F: "What a Friend We have in Jesus”, “Just a Closer Walk With Thee”, “Rock of Ages”, all of those songs. I don’t remember him going to church when I was there. I don’t know where he went to church. He had a beautiful piano.
A: He enjoyed playing piano?
F: Oh yeah….. Someone wrote a book on Skip, you know. I don’t think any of this information is in it.
A: What was his piano like?
F: Upright. Beautiful. In those days, most of them were used. He had a new one…..light brown, new. I don’t know what he did with his piano.
A: You said that, one night, Skip started out playing “I’m so Glad” for you real slow and then a flamenco piece. You said he was always full of surprises? How so?
F: Oh yeah, full of surprises….
A: What kind of surprises?
F: Musical surprises. Skip, his wife, and myself would listen to him play and talk in the living room. He would play a Broadway show tune, then a spiritual……something like that….
A: What were some of the spirituals he liked?
F: ….. “Jesus, he’s a mighty good leader, all the way, all the way”….., “I Shall Not Be Moved”, “Wade in the Water”….. I think I learned that one from Skip. That’s in my repertoire.
A: What about the woman behind Skip James, Lorenzo. What was she like?
F: Lorenzo stuck with him all the way. If you asked him, he say, “She’s shaped like a Coca Coca bottle and she wibbles and she wobbles when she walks. Those are lines from a song of his. Very heavy. Not fat. Large woman. Very kind, thoughtful, and supportive. They have a beautiful grave site. She was religious. I don’t know what church.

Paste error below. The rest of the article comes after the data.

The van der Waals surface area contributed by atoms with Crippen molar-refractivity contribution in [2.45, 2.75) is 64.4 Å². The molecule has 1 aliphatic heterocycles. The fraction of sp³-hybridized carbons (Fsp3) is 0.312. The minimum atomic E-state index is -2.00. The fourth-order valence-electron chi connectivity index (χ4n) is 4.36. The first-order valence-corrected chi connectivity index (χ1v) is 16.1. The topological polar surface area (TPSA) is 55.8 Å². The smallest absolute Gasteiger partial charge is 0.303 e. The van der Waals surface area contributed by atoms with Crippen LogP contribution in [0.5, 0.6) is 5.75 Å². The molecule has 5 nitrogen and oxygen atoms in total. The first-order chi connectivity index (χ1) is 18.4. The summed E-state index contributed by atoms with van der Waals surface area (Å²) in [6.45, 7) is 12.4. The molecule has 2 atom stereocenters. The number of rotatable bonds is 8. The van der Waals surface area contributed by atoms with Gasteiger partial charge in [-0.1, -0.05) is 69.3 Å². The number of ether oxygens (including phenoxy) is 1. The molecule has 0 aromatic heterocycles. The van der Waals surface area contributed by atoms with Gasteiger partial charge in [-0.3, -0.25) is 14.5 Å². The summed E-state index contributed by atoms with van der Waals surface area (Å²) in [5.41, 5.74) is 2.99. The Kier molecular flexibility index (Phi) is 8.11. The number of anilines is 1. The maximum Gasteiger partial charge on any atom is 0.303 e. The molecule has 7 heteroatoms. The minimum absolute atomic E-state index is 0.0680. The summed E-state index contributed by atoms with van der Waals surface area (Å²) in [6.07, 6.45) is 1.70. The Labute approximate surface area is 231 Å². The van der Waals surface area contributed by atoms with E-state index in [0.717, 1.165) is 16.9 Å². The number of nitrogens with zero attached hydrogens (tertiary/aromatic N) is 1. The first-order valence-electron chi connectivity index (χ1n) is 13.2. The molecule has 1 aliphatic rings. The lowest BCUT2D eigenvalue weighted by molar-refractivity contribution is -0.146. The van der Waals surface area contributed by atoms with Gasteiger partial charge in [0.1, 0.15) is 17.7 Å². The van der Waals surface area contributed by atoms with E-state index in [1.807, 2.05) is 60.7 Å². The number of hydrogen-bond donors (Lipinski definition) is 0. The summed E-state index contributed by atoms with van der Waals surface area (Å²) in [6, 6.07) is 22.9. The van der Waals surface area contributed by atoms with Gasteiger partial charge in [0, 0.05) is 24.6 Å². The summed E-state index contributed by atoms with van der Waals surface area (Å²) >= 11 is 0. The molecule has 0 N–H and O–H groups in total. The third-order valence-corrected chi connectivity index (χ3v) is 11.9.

A: So what about the lyrics, “I’d rather be the devil than to be that woman’s man?” Was that a real person?
F: He had an experience once. That song was a true story. I think we all have.
A: What did Skip say about Grafton or his recordings?
F: Not much…..except that they paid his way up there…..he had to sit still….in the recording laboratory. That’s what they called those then. He said it was uncomfortable. They were advertised in the Chicago Defender. They sold everywhere.
A: How did he record them? Did he like how they turned out? What about the Grafton studio?
F: It was a factory. He said, “They had me up in a factory in this room…..” I think that was a make shift studio.
A: What is a make shift studio?
F: You make your own place to record….they would set up the equipment to record you. The room would have to have good acoustics. (“Room tone” is what they called it in the 20’s)…..this was common…..The Wisconsin Chair Factory was a great place that was hollow…..spacious…..a great place to record…..
A: Yeah. That makes sense. I never heard that. Did he get paid well for his recordings?